At least 60 people have been killed and nearly 150 others injured in the crossfire. Most of the victims were civilians. Two peacekeepers are among the dead. Hundreds of families have fled their homes. The violence began July 1ST after Hizbul Islam ordered the media not to broadcast on the country’s Independence Day —   but the local media refused to follow the orders.  Mortar fire across the city followed — and has continued since. Somali President Sharif Sheikh Ahmed said today that the nation is in the hands of Al-Qaeda and extremist groups. The African Union has ordered another 2,000 peacekeepers to the region. Abdulkarim Jimale, FSRN.



Mexican elections point to shift in regional politics
In Mexico, preliminary results from voting over the weekend show the Institutional Revolutionary Party or PRI as the winner of most of the local offices in 14 states. The party ruled the country for more than 70 years up until 2000. There were also some surprising losses for the PRI in some local contests and violence and intimidation closed some polling stations.

For more we’re joined by Laura Carlsen, director of the Americas Program of the Center for International Policy in Mexico City.

Poor Peoples World Cup draws attention to lack of benefits from tournament
The FIFA soccer world cup is approaching an end in South Africa with the finals scheduled for next weekend. As the games come to a close, many are questioning the benefits organizers of the mega tournament promised to bring to the country – where many live in poverty and lack access to housing, electricity, and water. Activists and athletes are highlighting the plight of the poor in a parallel tournament called the Poor People’s World Cup. Some 36 teams from 40 Cape Town communities are competing. FSRN’s Davison Makanga attended one of the games and files this report.

Reports highlight human trafficking as growing enterprise
Two new reports indicate the modern-day slave trade known as human trafficking is one of the world’s largest and fastest growing criminal enterprises. A United Nations report released last week estimates human traffickers in Europe alone earn around $3 billion a year by forcing their victims into prostitution or other unpaid work.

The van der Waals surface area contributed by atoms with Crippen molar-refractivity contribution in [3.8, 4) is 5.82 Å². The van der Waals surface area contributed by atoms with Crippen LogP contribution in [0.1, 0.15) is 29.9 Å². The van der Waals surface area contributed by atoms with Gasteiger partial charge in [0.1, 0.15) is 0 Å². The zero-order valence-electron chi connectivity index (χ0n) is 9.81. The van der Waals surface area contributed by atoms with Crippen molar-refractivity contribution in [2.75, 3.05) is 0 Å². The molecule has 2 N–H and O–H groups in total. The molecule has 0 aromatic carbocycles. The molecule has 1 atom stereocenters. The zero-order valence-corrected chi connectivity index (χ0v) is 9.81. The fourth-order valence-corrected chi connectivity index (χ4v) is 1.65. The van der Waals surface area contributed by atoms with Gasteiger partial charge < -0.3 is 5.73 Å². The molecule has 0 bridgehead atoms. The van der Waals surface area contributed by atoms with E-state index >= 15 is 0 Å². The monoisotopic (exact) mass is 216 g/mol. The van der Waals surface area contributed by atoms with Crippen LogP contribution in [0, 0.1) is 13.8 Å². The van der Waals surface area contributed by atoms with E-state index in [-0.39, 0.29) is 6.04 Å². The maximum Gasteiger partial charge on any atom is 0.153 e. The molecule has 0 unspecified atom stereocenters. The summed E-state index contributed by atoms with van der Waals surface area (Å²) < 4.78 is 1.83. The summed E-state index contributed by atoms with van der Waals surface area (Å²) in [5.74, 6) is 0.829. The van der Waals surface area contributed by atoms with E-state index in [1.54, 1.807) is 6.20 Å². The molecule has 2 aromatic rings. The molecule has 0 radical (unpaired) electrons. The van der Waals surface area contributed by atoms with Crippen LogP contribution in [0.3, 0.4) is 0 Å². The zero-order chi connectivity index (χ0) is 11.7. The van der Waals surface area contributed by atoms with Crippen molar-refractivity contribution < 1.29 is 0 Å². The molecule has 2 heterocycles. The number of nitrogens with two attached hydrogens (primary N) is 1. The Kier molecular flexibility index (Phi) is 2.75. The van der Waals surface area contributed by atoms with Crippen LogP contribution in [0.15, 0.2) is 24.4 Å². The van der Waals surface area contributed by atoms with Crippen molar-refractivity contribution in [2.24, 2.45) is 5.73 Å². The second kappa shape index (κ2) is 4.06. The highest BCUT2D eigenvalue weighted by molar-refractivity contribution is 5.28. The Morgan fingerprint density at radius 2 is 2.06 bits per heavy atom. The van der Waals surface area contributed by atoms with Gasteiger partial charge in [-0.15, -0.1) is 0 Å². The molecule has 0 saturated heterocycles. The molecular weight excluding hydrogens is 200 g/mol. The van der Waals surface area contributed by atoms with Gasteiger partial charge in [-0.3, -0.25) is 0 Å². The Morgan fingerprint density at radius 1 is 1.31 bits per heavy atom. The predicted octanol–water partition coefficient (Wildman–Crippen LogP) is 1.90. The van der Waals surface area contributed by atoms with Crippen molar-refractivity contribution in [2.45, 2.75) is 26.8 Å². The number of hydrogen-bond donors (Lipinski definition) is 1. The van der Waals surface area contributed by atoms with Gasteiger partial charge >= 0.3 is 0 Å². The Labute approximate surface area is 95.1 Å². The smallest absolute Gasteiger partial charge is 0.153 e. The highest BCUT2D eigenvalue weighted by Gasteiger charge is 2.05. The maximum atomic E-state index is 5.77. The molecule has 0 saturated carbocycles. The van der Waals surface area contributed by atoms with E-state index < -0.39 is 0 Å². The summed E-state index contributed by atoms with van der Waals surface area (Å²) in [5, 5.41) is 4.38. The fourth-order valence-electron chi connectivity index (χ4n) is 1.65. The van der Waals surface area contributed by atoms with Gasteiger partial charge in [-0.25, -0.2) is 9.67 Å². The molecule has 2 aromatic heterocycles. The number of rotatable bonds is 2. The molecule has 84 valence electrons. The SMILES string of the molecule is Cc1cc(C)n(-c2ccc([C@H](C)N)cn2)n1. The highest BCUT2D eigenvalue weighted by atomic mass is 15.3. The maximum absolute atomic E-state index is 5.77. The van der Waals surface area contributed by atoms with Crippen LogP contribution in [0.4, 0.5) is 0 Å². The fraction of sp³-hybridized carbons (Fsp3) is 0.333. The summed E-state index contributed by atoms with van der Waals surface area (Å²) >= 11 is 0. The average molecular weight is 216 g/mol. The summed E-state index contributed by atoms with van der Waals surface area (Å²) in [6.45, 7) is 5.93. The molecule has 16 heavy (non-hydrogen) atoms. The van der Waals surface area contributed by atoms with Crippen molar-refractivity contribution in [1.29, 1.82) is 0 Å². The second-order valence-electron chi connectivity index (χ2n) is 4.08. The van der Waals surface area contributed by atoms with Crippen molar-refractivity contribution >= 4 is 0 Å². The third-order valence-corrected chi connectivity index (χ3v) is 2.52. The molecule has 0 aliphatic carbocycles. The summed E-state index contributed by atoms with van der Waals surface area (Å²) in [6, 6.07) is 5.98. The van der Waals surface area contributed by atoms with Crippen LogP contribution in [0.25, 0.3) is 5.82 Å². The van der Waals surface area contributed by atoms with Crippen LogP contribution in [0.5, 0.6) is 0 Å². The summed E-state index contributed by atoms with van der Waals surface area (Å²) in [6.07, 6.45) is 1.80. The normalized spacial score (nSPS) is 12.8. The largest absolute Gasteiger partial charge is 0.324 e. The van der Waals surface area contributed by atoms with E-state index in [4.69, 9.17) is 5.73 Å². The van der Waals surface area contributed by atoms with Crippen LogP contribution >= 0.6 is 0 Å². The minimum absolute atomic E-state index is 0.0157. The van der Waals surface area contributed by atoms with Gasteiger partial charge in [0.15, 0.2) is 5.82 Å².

In June, the US State Department issued its annual assessment of human trafficking worldwide and, for the first time, evaluated the modern slave trade within its own borders. The most prevalent form of human trafficking in the US is forced prostitution, but slavery also extends to other sectors such as agriculture, domestic work, and manufacturing.

Secretary of State Hillary Clinton spoke about shared responsibility during the presentation of the 2010 Trafficking in Persons report.

“All of us have a responsibility to bring this practice to an end. Survivors must be supported and their families aided and comforted, but we cannot turn our responsibility for doing that over to nongovernmental organizations or the faith community. Traffickers must be brought to justice. And we can’t just blame international organized crime and rely on law enforcement to pursue them. It is everyone’s responsibility. Businesses that knowingly profit or exhibit reckless disregard about their supply chains, governments that turn a blind eye or do not devote serious resources to addressing the problem, all of us have to speak out and act forcefully.”

California lawmakers are currently considering legislation that would require large retailers and manufacturers in the state to inform the public about what measures they do or do not take to insure slave labor is not part of their products’ supply chain.

One NGO that helps companies to identify human trafficking risks is Verité. The organization’s Executive Director Dan Viederman says companies wanting to insure that slavery is not part of the chain of supply can first look for a common indicator.

“There is a very simple mechanism – a very simple way in which they can better understand the risk and that is to identify if any of the workers have been placed in that farm or in that factory by a middle man, by a labor broker. And if they have, we can then help them put in place systems to help them respond to that problem.”

Viederman also says that securing the chain of supply is a shared responsibility between various stakeholders. He urges consumers to educate themselves about their favorite brands and to ask questions about the origins of products.

English courts pursue controversial use of video appearances
Some English courts have just finished a controversial one-year pilot project where defendants make their preliminary court appearance not in person, but by video link from the police station. The British government says this modernization of the criminal justice system is faster and cheaper than transporting people to court. But critics say it can have a negative influence on the judicial process. Naomi Fowler reports from London.

Federal government announces funding for solar energy
If you’ve considered installing solar energy in your home – and then backed away because of the price – you’re not alone. The large initial investment usually pays for itself over the twenty-year lifespan of the solar panels, but that’s a long time to wait. Some new federal initiatives could help make it more affordable to go solar – without costing taxpayers. Tanya Snyder reports.